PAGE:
Do silica-based defences drive plant-herbivore dynamics?

Lead Research Organisation: University of Sussex
Department Name: Sch of Life Sciences

Abstract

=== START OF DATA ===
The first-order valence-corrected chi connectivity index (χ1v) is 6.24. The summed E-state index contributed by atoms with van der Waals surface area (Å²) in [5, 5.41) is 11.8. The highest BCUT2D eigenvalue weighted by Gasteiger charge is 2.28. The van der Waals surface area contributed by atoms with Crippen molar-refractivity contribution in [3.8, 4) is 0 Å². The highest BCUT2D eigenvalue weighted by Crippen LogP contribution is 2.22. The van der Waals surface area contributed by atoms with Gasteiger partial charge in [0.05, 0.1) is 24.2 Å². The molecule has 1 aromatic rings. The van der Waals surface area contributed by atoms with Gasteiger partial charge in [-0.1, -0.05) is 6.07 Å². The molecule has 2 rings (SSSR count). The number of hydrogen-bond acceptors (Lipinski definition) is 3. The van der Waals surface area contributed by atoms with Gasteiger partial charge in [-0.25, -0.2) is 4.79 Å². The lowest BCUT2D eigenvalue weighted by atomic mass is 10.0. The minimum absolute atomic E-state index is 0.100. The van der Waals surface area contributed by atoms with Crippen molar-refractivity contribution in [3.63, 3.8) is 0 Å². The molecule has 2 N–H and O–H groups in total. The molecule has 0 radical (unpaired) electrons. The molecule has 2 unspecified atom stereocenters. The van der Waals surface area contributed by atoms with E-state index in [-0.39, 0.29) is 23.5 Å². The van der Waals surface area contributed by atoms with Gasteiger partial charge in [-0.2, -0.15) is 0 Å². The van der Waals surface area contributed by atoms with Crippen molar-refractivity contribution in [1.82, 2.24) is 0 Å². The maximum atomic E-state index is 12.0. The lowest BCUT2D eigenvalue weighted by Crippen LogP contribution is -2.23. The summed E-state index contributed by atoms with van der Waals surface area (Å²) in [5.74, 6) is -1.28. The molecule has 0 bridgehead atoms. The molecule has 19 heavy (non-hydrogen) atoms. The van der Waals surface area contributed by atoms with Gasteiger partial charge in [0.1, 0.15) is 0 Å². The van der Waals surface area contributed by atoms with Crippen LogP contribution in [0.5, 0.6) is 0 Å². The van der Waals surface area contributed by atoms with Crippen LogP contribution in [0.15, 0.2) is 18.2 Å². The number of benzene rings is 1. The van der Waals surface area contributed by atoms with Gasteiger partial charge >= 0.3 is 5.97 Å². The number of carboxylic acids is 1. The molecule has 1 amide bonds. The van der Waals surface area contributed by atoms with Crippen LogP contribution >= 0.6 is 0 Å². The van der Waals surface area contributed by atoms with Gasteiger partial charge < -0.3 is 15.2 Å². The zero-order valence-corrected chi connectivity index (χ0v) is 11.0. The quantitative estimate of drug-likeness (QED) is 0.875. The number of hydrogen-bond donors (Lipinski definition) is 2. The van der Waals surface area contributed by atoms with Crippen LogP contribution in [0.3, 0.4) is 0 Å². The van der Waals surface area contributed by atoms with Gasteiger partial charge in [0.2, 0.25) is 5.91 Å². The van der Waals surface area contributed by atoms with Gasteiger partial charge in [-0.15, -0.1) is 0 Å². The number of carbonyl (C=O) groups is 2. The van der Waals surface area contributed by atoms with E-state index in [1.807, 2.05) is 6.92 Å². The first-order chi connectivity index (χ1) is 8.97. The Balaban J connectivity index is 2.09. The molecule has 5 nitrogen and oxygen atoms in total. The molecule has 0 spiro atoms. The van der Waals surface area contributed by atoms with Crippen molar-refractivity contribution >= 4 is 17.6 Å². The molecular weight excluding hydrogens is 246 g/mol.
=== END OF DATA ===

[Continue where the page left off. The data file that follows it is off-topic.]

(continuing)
Understanding the factors that drive changes in the abundance of animal populations is fundamental to ecology. Many herbivore populations show regular oscillations in abundance, known as cycles, and these are usually thought to be due to matched oscillations in the abundance of predators rather than any changes in the herbivore's food plants. Food quality is not thought to respond to herbivory in a way which could lead to cycles, but we have discovered a novel way in which changes in plant quality could cause cycles in herbivore populations. This mechanism has not been considered before but it could apply to wide range of plant-herbivore systems. Our new idea is called the silica induction hypothesis. Periods of sustained heavy grazing lead to an increase in the levels of silica in grasses, so herbivores subsequently experience reduced availability of nutrients. This reduces their growth and reproductive rate and hence slows down the rate of population growth in the following year. Eventually populations fall to a level where there is only low grazing on the grasses, so the levels of silica in the leaves also fall because less well-defended leaves are produced. Herbivores are once again able to access nutrients in the grasses and their growth and reproduction increase again. We believe this mechanism can operate in many plant-herbivore systems, particularly ones based on grasses and other plants that contain high levels of silica. Silicon is the second most abundant mineral on earth and present in significant amounts in all plants, so the mechanism we propose is of wide relevance and significance. We already have some evidence from laboratory experiments and observations in the field that support our idea. In this project we aim to test this potential mechanism for the first time in large-scale field experiments. Firstly, we will determine the silica levels in grasses in areas where vole populations are high and compare them with those in areas where vole populations are low. If our ideas are correct, silica levels should be declining in areas where vole populations are increasing and vice versa. We will then set up an experiment to measure the rate and magnitude of the increase in silica at different levels of grazing and we will also measure how quickly the levels of silica defences decrease. Then we will test our ideas by moving voles into areas where we have induced high silica levels previously and see how feeding in these areas affects their growth and reproduction. These experiments will assess whether changes in plant defences can cause changes in herbivore abundance and help us develop a better understanding of the interactions between grasses and their herbivores. There are many important grassland systems that support a wide range of herbivores, including both rare species and livestock, so this project will be useful to both conservation and sustainable agriculture.